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Teach Your Child to Be Patient

Patience is a virtue, or so they say. But being patient is a concept that is normally not experienced or commonly known, especially with children, unless taught. When there is so much to be anxious about in this world it’s understandable that children just don’t have the patience to wait. With their birthday, the big game, Christmas, New Year, summer vacation, etc., it seems like all children do is anticipate the next big thing to happen in their life.

With “I can’t wait for…” or “Are we there yet?” being frequently spoken by children, the best way to fight impatience is to teach patience. Patience isn’t merely a great quality for children to have right now; it will continue to help children be successful in their adult lives as well. Patience can lead to self-control, understanding of how things work, and helps them to maintain and overcome adversities in their adult life, and helps develop social and interpersonal relationships.

It is adamantly preprogrammed in children to be impatient, although that doesn’t make it right. Just as young children have to learn how to walk and talk they need to learn how to be patient. It starts with parents showing patience to their children, whether we are on a time constraint or not. For instance; you have to run an errand and it is time to leave the house and you want them to pick up their toys first. Try to reinforce the theory of patience and simply give them a hand (without doing it for them). “We have to leave the house in two minutes, so let me help you pick up your toys to make it go faster.”

Sooner or later (be patient it’ll probably be later than sooner), children will begin to understand everything will need patience to get through. When you and your child are waiting for an appointment in the waiting room. Talk about turns and how everyone has to patiently await their turn. “We are after one other person before we get to see the doctor, we have to be patient and wait for them to call our name just like all the other children. While we are being patient we can always do something to help pass the time, like read this book.”

If your child showed a patient behavior at the doctor’s office or wherever it is they need to wait, reward their behavior. “I thought you did a very good job being patient while we were waiting. To thank you for that you can pick what you want to do next. EShould your children show a behavior that was not appropriate take a moment to explain the importance of being patient and instruct them when they do show patience they will be rewarded.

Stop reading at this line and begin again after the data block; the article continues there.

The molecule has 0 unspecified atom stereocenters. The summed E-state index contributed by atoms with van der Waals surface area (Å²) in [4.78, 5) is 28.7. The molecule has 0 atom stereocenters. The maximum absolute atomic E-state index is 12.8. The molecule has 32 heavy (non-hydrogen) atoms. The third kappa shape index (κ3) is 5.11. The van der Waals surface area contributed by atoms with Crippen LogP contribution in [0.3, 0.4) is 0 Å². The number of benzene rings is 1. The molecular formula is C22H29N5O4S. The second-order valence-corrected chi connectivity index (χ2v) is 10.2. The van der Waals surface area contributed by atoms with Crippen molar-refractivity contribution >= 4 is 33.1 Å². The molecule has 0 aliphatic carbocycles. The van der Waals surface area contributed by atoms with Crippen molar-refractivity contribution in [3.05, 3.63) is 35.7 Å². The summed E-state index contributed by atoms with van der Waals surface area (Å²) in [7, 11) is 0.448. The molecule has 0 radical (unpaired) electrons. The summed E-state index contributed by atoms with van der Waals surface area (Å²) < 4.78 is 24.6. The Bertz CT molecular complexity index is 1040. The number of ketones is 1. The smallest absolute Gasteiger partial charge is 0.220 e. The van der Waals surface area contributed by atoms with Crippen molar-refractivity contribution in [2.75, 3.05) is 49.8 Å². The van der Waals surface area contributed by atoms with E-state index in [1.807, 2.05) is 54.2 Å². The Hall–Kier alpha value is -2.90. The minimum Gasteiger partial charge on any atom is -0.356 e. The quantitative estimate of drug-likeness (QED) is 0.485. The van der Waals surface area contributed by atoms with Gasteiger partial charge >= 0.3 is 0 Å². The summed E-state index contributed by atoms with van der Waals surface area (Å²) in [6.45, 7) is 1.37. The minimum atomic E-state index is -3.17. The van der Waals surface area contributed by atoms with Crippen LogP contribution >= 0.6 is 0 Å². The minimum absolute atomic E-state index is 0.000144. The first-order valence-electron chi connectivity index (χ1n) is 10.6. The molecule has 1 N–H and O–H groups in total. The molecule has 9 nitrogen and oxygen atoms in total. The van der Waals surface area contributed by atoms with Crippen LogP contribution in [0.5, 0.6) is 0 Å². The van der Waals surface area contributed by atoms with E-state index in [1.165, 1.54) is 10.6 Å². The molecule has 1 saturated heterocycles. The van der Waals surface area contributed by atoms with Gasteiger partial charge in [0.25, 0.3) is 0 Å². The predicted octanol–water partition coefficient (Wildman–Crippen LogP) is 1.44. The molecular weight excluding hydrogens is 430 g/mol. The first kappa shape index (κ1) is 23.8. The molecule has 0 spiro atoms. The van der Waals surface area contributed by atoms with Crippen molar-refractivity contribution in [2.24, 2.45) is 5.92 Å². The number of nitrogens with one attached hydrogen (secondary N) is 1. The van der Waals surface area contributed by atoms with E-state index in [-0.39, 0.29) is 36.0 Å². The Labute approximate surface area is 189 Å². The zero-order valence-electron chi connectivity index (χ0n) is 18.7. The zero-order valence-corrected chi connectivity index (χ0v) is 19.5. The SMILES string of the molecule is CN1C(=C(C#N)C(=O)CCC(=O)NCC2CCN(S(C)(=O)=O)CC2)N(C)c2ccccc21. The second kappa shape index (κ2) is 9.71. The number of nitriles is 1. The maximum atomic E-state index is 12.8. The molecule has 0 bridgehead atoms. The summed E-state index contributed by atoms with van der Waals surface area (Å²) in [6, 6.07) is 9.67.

Main points to address:

  • Don’t reward impatience, but reward patience.
  • Show patience even with time constraints.

Grades K-3rd
When children get excited about something they want they are ready to receive that “right now, Eyet so many things take time to obtain. A great lesson for your children to learn is how most things take time to create, receive or obtain. Build something with your child that takes time such as a tree house, an outside playhouse, doghouse or any other project that takes time to make. As you work on this project day-by-day or week-by-week it will demonstrate to your children how patience and persistence will ultimately make your goal successful.

Another great way to teach your young children about patience is to talk about future events such as holidays, birthdays or family events that will be taking place. Sit down with your children with a calendar and count the days together until the day the event will take place. Point out how patience will play a role in waiting for that special event.

Main points to address:

  • Build something that takes time.
  • Talk to them about exciting events and the time it takes for them to come around.

Grades 4th-6th
Once your children get older and have the ability to understand pros and cons allow them to help make decisions in the family unit. Understanding decision-making can make a big difference in your child learning patience. Even if you don’t fully allow your child’s opinion to make or break your decision allow them to be interactive with their opinions.

Acceptance, understanding, patience, are all similar qualities each maintaining another. When you understand you accept, when you accept you allow change, when you allow change you are patient. Accept your child’s desires and opinions as important beliefs and theories. Even if your child’s desires and opinions differ from your own, allowing them to be an individual will help to maintain the patience in your child.

Main points to address:

  • Allow your child to be interactive in decision-making.
  • Accept your child’s desires.

Resources that can help you in your venture include:

Posted in Character.

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